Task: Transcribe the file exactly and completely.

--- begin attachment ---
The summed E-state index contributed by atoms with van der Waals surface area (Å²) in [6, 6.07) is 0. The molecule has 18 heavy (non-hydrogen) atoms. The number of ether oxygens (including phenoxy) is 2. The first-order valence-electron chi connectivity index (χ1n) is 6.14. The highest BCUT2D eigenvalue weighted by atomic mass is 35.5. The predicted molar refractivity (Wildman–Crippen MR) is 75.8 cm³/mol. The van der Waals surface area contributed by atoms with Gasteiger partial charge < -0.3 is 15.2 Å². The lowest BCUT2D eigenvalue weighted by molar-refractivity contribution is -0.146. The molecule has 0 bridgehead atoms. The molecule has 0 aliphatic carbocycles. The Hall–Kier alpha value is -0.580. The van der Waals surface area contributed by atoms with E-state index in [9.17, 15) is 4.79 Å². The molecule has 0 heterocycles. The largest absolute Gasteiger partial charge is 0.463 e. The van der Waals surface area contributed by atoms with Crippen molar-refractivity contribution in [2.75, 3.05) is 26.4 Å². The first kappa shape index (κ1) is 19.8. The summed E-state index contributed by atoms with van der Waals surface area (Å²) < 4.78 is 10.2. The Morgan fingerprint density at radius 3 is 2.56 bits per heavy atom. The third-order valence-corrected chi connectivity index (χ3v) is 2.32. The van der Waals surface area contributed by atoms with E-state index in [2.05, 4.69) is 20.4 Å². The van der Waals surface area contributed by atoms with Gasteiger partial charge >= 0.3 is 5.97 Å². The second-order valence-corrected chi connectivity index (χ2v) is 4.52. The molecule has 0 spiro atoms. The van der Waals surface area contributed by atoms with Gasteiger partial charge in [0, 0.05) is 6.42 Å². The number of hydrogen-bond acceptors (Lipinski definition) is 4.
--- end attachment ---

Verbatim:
The summed E-state index contributed by atoms with van der Waals surface area (Å²) in [6, 6.07) is 0. The molecule has 18 heavy (non-hydrogen) atoms. The number of ether oxygens (including phenoxy) is 2. The first-order valence-electron chi connectivity index (χ1n) is 6.14. The highest BCUT2D eigenvalue weighted by atomic mass is 35.5. The predicted molar refractivity (Wildman–Crippen MR) is 75.8 cm³/mol. The van der Waals surface area contributed by atoms with Gasteiger partial charge < -0.3 is 15.2 Å². The lowest BCUT2D eigenvalue weighted by molar-refractivity contribution is -0.146. The molecule has 0 bridgehead atoms. The molecule has 0 aliphatic carbocycles. The Hall–Kier alpha value is -0.580. The van der Waals surface area contributed by atoms with E-state index in [9.17, 15) is 4.79 Å². The molecule has 0 heterocycles. The largest absolute Gasteiger partial charge is 0.463 e. The van der Waals surface area contributed by atoms with Crippen molar-refractivity contribution in [2.75, 3.05) is 26.4 Å². The first kappa shape index (κ1) is 19.8. The summed E-state index contributed by atoms with van der Waals surface area (Å²) < 4.78 is 10.2. The Morgan fingerprint density at radius 3 is 2.56 bits per heavy atom. The third-order valence-corrected chi connectivity index (χ3v) is 2.32. The van der Waals surface area contributed by atoms with E-state index in [2.05, 4.69) is 20.4 Å². The van der Waals surface area contributed by atoms with Gasteiger partial charge >= 0.3 is 5.97 Å². The second-order valence-corrected chi connectivity index (χ2v) is 4.52. The molecule has 0 spiro atoms. The van der Waals surface area contributed by atoms with Gasteiger partial charge in [0, 0.05) is 6.42 Å². The number of hydrogen-bond acceptors (Lipinski definition) is 4.